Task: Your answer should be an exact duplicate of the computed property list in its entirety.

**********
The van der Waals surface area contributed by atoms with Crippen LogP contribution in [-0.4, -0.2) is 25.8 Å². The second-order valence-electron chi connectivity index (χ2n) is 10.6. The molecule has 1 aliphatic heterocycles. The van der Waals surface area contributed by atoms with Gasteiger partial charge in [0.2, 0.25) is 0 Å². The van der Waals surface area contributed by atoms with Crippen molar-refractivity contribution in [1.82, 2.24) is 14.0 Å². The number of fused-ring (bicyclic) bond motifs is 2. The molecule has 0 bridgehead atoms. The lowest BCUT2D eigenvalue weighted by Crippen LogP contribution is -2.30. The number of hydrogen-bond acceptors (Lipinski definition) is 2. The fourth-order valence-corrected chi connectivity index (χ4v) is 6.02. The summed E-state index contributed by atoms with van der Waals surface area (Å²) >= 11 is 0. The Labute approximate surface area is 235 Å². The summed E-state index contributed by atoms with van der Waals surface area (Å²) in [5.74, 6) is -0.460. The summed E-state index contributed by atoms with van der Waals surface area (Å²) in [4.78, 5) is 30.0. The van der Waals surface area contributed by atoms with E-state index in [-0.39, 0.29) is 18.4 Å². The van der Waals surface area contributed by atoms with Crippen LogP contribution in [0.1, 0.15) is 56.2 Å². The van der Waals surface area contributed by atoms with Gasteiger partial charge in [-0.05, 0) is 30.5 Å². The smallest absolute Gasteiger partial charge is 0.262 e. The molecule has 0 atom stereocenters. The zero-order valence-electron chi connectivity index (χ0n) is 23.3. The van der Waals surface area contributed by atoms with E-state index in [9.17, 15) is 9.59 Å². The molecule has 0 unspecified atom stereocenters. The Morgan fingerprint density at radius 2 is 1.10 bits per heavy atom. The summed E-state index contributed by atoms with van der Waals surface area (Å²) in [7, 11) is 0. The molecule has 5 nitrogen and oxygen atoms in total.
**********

The van der Waals surface area contributed by atoms with Crippen LogP contribution in [-0.4, -0.2) is 25.8 Å². The second-order valence-electron chi connectivity index (χ2n) is 10.6. The molecule has 1 aliphatic heterocycles. The van der Waals surface area contributed by atoms with Gasteiger partial charge in [0.2, 0.25) is 0 Å². The van der Waals surface area contributed by atoms with Crippen molar-refractivity contribution in [1.82, 2.24) is 14.0 Å². The number of fused-ring (bicyclic) bond motifs is 2. The molecule has 0 bridgehead atoms. The lowest BCUT2D eigenvalue weighted by Crippen LogP contribution is -2.30. The number of hydrogen-bond acceptors (Lipinski definition) is 2. The fourth-order valence-corrected chi connectivity index (χ4v) is 6.02. The summed E-state index contributed by atoms with van der Waals surface area (Å²) >= 11 is 0. The Labute approximate surface area is 235 Å². The summed E-state index contributed by atoms with van der Waals surface area (Å²) in [5.74, 6) is -0.460. The summed E-state index contributed by atoms with van der Waals surface area (Å²) in [4.78, 5) is 30.0. The van der Waals surface area contributed by atoms with E-state index in [-0.39, 0.29) is 18.4 Å². The van der Waals surface area contributed by atoms with Crippen LogP contribution in [0.1, 0.15) is 56.2 Å². The van der Waals surface area contributed by atoms with Gasteiger partial charge in [-0.05, 0) is 30.5 Å². The smallest absolute Gasteiger partial charge is 0.262 e. The molecule has 0 atom stereocenters. The zero-order valence-electron chi connectivity index (χ0n) is 23.3. The van der Waals surface area contributed by atoms with E-state index in [9.17, 15) is 9.59 Å². The molecule has 0 unspecified atom stereocenters. The Morgan fingerprint density at radius 2 is 1.10 bits per heavy atom. The summed E-state index contributed by atoms with van der Waals surface area (Å²) in [7, 11) is 0. The molecule has 5 nitrogen and oxygen atoms in total.